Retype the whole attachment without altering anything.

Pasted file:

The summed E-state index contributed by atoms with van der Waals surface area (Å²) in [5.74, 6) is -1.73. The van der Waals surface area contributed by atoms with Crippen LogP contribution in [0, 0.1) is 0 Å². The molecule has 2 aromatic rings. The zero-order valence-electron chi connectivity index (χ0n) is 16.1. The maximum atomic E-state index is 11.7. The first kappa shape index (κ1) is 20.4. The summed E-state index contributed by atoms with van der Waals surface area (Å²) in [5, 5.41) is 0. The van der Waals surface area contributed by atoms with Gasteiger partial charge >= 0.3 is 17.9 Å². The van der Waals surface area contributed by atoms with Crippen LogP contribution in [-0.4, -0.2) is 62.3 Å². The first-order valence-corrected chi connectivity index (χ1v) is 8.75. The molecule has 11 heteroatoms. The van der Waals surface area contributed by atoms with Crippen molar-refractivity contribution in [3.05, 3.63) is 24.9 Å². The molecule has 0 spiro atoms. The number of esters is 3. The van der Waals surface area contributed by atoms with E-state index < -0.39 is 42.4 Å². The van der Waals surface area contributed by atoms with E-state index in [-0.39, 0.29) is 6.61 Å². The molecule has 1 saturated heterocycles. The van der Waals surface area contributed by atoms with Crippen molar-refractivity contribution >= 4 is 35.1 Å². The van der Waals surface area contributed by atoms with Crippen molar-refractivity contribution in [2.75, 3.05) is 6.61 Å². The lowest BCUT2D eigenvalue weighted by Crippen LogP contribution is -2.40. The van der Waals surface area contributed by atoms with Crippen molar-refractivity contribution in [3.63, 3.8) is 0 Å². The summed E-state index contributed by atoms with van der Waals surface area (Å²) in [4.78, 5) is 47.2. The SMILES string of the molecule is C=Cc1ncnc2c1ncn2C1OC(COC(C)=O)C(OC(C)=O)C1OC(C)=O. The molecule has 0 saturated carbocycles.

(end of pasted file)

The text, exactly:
The summed E-state index contributed by atoms with van der Waals surface area (Å²) in [5.74, 6) is -1.73. The van der Waals surface area contributed by atoms with Crippen LogP contribution in [0, 0.1) is 0 Å². The molecule has 2 aromatic rings. The zero-order valence-electron chi connectivity index (χ0n) is 16.1. The maximum atomic E-state index is 11.7. The first kappa shape index (κ1) is 20.4. The summed E-state index contributed by atoms with van der Waals surface area (Å²) in [5, 5.41) is 0. The van der Waals surface area contributed by atoms with Gasteiger partial charge >= 0.3 is 17.9 Å². The van der Waals surface area contributed by atoms with Crippen LogP contribution in [-0.4, -0.2) is 62.3 Å². The first-order valence-corrected chi connectivity index (χ1v) is 8.75. The molecule has 11 heteroatoms. The van der Waals surface area contributed by atoms with Crippen molar-refractivity contribution in [3.05, 3.63) is 24.9 Å². The molecule has 0 spiro atoms. The number of esters is 3. The van der Waals surface area contributed by atoms with E-state index < -0.39 is 42.4 Å². The van der Waals surface area contributed by atoms with E-state index in [-0.39, 0.29) is 6.61 Å². The molecule has 1 saturated heterocycles. The van der Waals surface area contributed by atoms with Crippen molar-refractivity contribution >= 4 is 35.1 Å². The van der Waals surface area contributed by atoms with Crippen molar-refractivity contribution in [2.75, 3.05) is 6.61 Å². The lowest BCUT2D eigenvalue weighted by Crippen LogP contribution is -2.40. The van der Waals surface area contributed by atoms with Crippen molar-refractivity contribution in [3.63, 3.8) is 0 Å². The summed E-state index contributed by atoms with van der Waals surface area (Å²) in [4.78, 5) is 47.2. The SMILES string of the molecule is C=Cc1ncnc2c1ncn2C1OC(COC(C)=O)C(OC(C)=O)C1OC(C)=O. The molecule has 0 saturated carbocycles.